“Earth’s crammed with heaven,
And every common bush afire with God,
But only he who sees takes off his shoes;
The rest sit round and pluck blackberries.”
Elizabeth Barrett Browning
If you ever had the chance to enter my closet, you would realize two things about me: I love shoes and I might have a shoe addiction problem. I have more shoes and cowboy boots than all my friends combined; and I have a lot of friends. But after returning from two weeks in Costa Rica I have decided to spend most of the summer barefoot.
I learned that Costa Rica is at the top of the world, the lone contender from the Americas in environmental performance distinguished in March this year for it’s environmental sustainability by the United Nations. Costa Rica’s relationship with Mother Earth is both remarkable and respectful and I found myself wanting to connect to Her in the same way. So I took my shoes off. And I kept them off. Aside from when I was at the beach or my backyard, I can’t remember when I last spent one day barefoot, much less several.
What I experienced from walking around without shoes was profound. Being barefoot creates presence. Mind chatter dissipates. The animals seemed to be less suspicious. I noticed sounds, smells and saw more detail as I slowly walked. And I discovered the earth is soft, so soft in fact that it deeply moved me. The temperature of the dirt changed step after step depending on the tree cover over me and the leaf litter under me. The moisture, the rocks, the shade, the direction of the wind. It all mattered. With each step I felt met by Mother Earth. Supported. Held up. And something I never expected, I felt better. I noticed improved circulation in my feet and ankles. My neck and shoulders lost all the tension they seem to always have. I had better posture and better balance. It’s amazing to me how wearing shoes has separated me from so much of what I am a part of.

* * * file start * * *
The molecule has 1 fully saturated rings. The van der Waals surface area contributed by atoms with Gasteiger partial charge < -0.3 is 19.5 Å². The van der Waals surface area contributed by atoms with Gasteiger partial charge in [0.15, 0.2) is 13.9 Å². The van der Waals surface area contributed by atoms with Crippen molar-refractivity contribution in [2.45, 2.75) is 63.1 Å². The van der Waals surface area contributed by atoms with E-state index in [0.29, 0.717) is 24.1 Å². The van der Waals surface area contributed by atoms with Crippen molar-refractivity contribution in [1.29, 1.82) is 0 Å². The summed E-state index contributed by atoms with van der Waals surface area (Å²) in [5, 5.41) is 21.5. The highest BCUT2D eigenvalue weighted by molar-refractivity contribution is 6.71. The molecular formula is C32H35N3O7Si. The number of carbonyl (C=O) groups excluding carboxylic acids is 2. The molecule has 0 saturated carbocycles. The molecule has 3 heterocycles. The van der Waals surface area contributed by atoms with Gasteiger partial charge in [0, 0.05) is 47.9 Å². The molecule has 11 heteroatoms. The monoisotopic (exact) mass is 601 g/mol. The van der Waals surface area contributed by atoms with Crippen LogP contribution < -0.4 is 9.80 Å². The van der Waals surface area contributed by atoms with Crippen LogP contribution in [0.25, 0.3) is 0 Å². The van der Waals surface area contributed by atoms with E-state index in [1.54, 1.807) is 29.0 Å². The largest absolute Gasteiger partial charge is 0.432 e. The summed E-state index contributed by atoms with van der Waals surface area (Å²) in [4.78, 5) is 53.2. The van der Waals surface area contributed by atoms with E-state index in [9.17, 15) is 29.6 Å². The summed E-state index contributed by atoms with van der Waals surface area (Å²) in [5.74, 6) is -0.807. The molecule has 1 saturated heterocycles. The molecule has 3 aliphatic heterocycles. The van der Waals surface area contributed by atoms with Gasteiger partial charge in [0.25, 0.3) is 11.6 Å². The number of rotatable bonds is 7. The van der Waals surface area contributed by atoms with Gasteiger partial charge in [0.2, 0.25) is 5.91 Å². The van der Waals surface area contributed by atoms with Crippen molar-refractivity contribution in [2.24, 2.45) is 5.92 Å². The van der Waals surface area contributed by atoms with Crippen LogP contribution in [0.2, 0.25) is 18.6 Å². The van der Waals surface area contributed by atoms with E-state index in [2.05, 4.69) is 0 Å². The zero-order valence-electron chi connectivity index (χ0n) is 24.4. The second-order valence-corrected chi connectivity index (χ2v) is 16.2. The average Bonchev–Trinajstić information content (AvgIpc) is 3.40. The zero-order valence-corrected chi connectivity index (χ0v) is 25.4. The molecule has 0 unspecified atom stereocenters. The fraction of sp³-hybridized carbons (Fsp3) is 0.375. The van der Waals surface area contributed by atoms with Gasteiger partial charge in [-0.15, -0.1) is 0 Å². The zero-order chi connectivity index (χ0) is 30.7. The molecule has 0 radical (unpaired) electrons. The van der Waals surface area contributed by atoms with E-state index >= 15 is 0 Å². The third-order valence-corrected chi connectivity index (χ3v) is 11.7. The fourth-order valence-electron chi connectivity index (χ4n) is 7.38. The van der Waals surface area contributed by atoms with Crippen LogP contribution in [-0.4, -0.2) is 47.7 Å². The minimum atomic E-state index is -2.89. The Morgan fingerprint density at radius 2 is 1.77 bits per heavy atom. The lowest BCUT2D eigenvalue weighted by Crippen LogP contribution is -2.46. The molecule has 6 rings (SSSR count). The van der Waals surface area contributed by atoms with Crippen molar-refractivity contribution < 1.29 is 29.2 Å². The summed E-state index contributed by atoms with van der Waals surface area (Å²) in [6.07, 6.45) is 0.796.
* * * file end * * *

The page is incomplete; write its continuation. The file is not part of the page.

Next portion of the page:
When I returned home I continued my barefoot practice. It’s simple, convenient, and heart opening. It’s a mindfulness spiritual practice that uses our feet as connective soul bridges between body, mind and planet Earth. It raises our consciousness and raising consciousness in urban life is critical to sustaining the planet.
Our shoes distort our bodies’ feeling and function and also disconnect us from the earth. We don’t think about this, working in our offices behind non-opening windows, perched high above the earth on steel encased in concrete. We sleep and move in climate controlled homes and vehicles where we have to look at an instrument to know the temperature outside. Our lifestyle is more like life in submarine or spaceship than on Mother Nature, it seems. Conversely, there’s something primal, damp, sensual and connective about walking on the earth. Something of mystery. This is the thing I love about it: it redirects my abstract concerns. It plugs my attention into something much greater and more live-giving than the ridiculous flock of worries my mind generates.
We’re at a real crossroads now with Mother Earth, and need to change our relationship to Her. Recycling newspapers and buying hybrid cars isn’t going to do it because the mindset behind these well-intended changes still treats the planet as a commodity, a sort of gravel pit of resources for humans to plunder. We don’t need different ways to pillage the planet. We need different humans. A more evolved humanity that sees the ecological and spiritual implications of living as creatures in a much greater web of life all around us.
I’m not ready to kick my cowboy boots and Manolo Blahnik’s to the curb, but I do plan on spending most of the summer connecting to the earth’s chi by going barefoot.
When was the last time your bare feet hit the ground?